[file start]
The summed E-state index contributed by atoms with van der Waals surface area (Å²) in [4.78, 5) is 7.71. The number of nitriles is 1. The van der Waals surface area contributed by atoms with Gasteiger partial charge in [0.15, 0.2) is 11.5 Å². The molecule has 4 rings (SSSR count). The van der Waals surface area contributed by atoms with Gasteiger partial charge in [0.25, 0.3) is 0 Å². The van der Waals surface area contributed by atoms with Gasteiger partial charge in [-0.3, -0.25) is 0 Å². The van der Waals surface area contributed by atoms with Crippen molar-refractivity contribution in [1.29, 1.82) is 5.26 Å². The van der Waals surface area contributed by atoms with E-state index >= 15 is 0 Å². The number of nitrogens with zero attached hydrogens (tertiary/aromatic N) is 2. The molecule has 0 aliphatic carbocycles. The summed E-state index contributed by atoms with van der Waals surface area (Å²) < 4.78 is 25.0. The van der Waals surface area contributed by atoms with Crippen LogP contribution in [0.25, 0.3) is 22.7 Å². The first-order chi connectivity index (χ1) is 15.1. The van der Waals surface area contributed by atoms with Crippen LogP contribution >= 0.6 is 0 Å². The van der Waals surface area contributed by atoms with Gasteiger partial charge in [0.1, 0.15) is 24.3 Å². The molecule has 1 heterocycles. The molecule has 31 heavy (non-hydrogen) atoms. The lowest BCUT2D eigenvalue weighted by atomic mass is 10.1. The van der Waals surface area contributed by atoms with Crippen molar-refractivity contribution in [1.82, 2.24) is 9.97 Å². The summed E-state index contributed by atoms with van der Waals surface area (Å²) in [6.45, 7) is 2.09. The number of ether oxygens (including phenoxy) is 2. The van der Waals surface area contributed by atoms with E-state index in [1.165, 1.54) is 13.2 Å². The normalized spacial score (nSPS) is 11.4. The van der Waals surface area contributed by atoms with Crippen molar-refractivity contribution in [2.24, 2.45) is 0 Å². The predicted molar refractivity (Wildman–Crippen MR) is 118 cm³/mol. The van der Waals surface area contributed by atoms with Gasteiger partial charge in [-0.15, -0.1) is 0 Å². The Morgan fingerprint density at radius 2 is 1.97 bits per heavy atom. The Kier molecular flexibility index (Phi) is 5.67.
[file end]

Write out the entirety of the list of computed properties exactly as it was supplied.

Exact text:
The summed E-state index contributed by atoms with van der Waals surface area (Å²) in [4.78, 5) is 7.71. The number of nitriles is 1. The van der Waals surface area contributed by atoms with Gasteiger partial charge in [0.15, 0.2) is 11.5 Å². The molecule has 4 rings (SSSR count). The van der Waals surface area contributed by atoms with Gasteiger partial charge in [0.25, 0.3) is 0 Å². The van der Waals surface area contributed by atoms with Gasteiger partial charge in [-0.3, -0.25) is 0 Å². The van der Waals surface area contributed by atoms with Crippen molar-refractivity contribution in [1.29, 1.82) is 5.26 Å². The van der Waals surface area contributed by atoms with E-state index >= 15 is 0 Å². The number of nitrogens with zero attached hydrogens (tertiary/aromatic N) is 2. The molecule has 0 aliphatic carbocycles. The summed E-state index contributed by atoms with van der Waals surface area (Å²) < 4.78 is 25.0. The van der Waals surface area contributed by atoms with Crippen LogP contribution in [0.25, 0.3) is 22.7 Å². The first-order chi connectivity index (χ1) is 15.1. The van der Waals surface area contributed by atoms with Crippen LogP contribution >= 0.6 is 0 Å². The van der Waals surface area contributed by atoms with Gasteiger partial charge in [0.1, 0.15) is 24.3 Å². The molecule has 1 heterocycles. The molecule has 31 heavy (non-hydrogen) atoms. The lowest BCUT2D eigenvalue weighted by atomic mass is 10.1. The van der Waals surface area contributed by atoms with Crippen molar-refractivity contribution in [1.82, 2.24) is 9.97 Å². The summed E-state index contributed by atoms with van der Waals surface area (Å²) in [6.45, 7) is 2.09. The number of ether oxygens (including phenoxy) is 2. The van der Waals surface area contributed by atoms with E-state index in [1.165, 1.54) is 13.2 Å². The normalized spacial score (nSPS) is 11.4. The van der Waals surface area contributed by atoms with Crippen molar-refractivity contribution in [2.24, 2.45) is 0 Å². The predicted molar refractivity (Wildman–Crippen MR) is 118 cm³/mol. The van der Waals surface area contributed by atoms with Gasteiger partial charge in [-0.15, -0.1) is 0 Å². The Morgan fingerprint density at radius 2 is 1.97 bits per heavy atom. The Kier molecular flexibility index (Phi) is 5.67.